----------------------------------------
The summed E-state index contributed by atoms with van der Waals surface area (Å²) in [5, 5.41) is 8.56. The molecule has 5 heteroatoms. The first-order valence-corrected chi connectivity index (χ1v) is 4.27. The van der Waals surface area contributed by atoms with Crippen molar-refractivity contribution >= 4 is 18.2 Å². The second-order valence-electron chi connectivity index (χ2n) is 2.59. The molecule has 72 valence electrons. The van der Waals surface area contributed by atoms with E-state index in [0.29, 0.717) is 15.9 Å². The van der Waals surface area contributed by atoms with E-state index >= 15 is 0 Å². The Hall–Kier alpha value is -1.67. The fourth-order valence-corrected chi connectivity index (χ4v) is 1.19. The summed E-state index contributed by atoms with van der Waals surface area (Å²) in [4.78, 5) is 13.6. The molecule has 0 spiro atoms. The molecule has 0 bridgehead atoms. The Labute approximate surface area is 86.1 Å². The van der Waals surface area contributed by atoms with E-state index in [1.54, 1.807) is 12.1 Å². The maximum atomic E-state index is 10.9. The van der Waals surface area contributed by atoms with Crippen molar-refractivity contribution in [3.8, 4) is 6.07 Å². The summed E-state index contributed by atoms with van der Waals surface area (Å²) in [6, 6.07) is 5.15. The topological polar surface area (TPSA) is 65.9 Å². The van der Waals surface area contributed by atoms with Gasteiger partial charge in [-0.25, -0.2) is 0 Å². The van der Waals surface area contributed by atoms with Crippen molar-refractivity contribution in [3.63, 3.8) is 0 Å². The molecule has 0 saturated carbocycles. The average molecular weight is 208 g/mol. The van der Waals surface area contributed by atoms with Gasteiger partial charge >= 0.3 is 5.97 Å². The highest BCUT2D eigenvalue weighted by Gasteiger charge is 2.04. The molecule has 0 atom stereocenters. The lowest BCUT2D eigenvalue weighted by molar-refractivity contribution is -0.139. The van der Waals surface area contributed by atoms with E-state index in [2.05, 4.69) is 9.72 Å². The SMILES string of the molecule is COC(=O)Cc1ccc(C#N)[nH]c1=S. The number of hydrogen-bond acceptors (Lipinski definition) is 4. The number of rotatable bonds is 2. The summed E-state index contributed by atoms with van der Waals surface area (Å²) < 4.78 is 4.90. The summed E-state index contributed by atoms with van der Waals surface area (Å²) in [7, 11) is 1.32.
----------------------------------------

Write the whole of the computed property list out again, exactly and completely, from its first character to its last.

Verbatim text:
The summed E-state index contributed by atoms with van der Waals surface area (Å²) in [5, 5.41) is 8.56. The molecule has 5 heteroatoms. The first-order valence-corrected chi connectivity index (χ1v) is 4.27. The van der Waals surface area contributed by atoms with Crippen molar-refractivity contribution >= 4 is 18.2 Å². The second-order valence-electron chi connectivity index (χ2n) is 2.59. The molecule has 72 valence electrons. The van der Waals surface area contributed by atoms with E-state index in [0.29, 0.717) is 15.9 Å². The van der Waals surface area contributed by atoms with E-state index >= 15 is 0 Å². The Hall–Kier alpha value is -1.67. The fourth-order valence-corrected chi connectivity index (χ4v) is 1.19. The summed E-state index contributed by atoms with van der Waals surface area (Å²) in [4.78, 5) is 13.6. The molecule has 0 spiro atoms. The molecule has 0 bridgehead atoms. The Labute approximate surface area is 86.1 Å². The van der Waals surface area contributed by atoms with E-state index in [1.54, 1.807) is 12.1 Å². The maximum atomic E-state index is 10.9. The van der Waals surface area contributed by atoms with Crippen molar-refractivity contribution in [3.8, 4) is 6.07 Å². The summed E-state index contributed by atoms with van der Waals surface area (Å²) in [6, 6.07) is 5.15. The topological polar surface area (TPSA) is 65.9 Å². The van der Waals surface area contributed by atoms with Gasteiger partial charge in [-0.25, -0.2) is 0 Å². The van der Waals surface area contributed by atoms with Crippen molar-refractivity contribution in [3.63, 3.8) is 0 Å². The molecule has 0 saturated carbocycles. The average molecular weight is 208 g/mol. The van der Waals surface area contributed by atoms with Gasteiger partial charge >= 0.3 is 5.97 Å². The highest BCUT2D eigenvalue weighted by Gasteiger charge is 2.04. The molecule has 0 atom stereocenters. The lowest BCUT2D eigenvalue weighted by molar-refractivity contribution is -0.139. The van der Waals surface area contributed by atoms with E-state index in [2.05, 4.69) is 9.72 Å². The SMILES string of the molecule is COC(=O)Cc1ccc(C#N)[nH]c1=S. The number of hydrogen-bond acceptors (Lipinski definition) is 4. The number of rotatable bonds is 2. The summed E-state index contributed by atoms with van der Waals surface area (Å²) < 4.78 is 4.90. The summed E-state index contributed by atoms with van der Waals surface area (Å²) in [7, 11) is 1.32.